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Lincolnshire - Medieval Bishop's Palace Vineyard - © Stuart Frost, used with permission

Lincolnshire is a wine-producing county too.

As many will know, English and Welsh wine has become a fantastic success, and our isles can now boast 178 wineries and 800 vineyards. Meanwhile, Lincolnshire, England’s second-largest county, is devoted to farming and fishing. As a result, it produces over 20% of Britain’s food and has an enviable food culture to match. But do you ever think of Lincolnshire as a wine-producing county? Probably not – so why not try Lincolnshire wine?

Those searching for vineyards and wineries in Lincolnshire would have drawn a blank until recently. It’s because most British wineries and vineyards are in the southern Home Counties, the driest and warmest regions in Britain. However, there are now successful commercial wineries in Lincolnshire making award-winning wines that deserve your attention. But first, a little background about wine in Lincolnshire.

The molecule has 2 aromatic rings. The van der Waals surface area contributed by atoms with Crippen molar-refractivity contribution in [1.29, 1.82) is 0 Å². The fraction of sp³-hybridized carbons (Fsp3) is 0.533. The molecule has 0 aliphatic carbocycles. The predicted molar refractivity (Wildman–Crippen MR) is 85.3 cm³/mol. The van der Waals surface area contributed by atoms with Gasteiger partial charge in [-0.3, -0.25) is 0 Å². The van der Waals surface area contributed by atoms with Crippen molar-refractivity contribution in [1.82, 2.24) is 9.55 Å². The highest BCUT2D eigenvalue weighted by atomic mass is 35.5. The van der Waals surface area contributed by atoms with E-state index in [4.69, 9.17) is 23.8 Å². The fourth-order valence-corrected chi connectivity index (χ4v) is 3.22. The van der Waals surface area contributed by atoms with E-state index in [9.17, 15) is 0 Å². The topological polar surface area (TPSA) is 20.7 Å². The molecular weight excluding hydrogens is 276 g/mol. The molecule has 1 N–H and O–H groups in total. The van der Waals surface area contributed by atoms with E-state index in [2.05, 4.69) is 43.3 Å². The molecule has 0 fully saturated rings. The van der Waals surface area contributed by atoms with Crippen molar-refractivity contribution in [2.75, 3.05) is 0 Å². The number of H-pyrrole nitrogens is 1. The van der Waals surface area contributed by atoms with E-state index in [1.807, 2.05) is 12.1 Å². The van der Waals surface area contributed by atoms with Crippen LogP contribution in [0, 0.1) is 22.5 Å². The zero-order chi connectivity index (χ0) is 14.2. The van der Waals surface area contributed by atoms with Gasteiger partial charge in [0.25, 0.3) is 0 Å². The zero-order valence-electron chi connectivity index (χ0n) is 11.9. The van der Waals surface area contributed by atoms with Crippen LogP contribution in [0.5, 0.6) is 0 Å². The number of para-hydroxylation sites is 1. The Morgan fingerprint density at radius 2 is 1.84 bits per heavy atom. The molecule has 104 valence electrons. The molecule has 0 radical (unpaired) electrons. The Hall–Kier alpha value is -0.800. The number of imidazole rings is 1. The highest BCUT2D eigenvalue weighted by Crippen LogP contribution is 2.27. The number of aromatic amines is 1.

Lincolnshire’s wine history

It’s generally thought that wine growing was introduced to Britain by the Romans, and we do know that Lincolnshire’s rich agriculture was an essential part of the Empire. Indeed, archaeological evidence suggests a Roman vineyard was at North Thoresby, on the Wolds near Grimsby, and there may have been others. After the Romans left Britain, the Church ensured viticulture’s survival. While records are lost, Lincoln Cathedral, together with the county’s one hundred Monasteries and Abbeys, may have had small vineyards providing wine for the clergy and Mass.

However, wine-growing ultimately died out in Britain after a perfect storm of events over time. The deteriorating climate became colder and wetter, while the Black Death and the Dissolution of the Monasteries also contributed to its demise. At the same time, there were better and cheaper wine imports, while farmers preferred more manageable and profitable crops and animals.

In 1972 a tiny vineyard of 0.1 hectares was established at the Medieval Bishop’s Palace in Lincoln, after a gap of many hundreds of years. Once England’s most northerly vineyard, it was replanted in 2012 and shows how Lincolnshire’s vineyards may have looked in medieval times.

The present-day

Over the last thirty years, a combination of climate change, improved knowledge and skills, and a careful choice of grape varieties means that England has become a flourishing wine-producing nation. Lincolnshire now has eleven small vineyards, and there’s potential for more.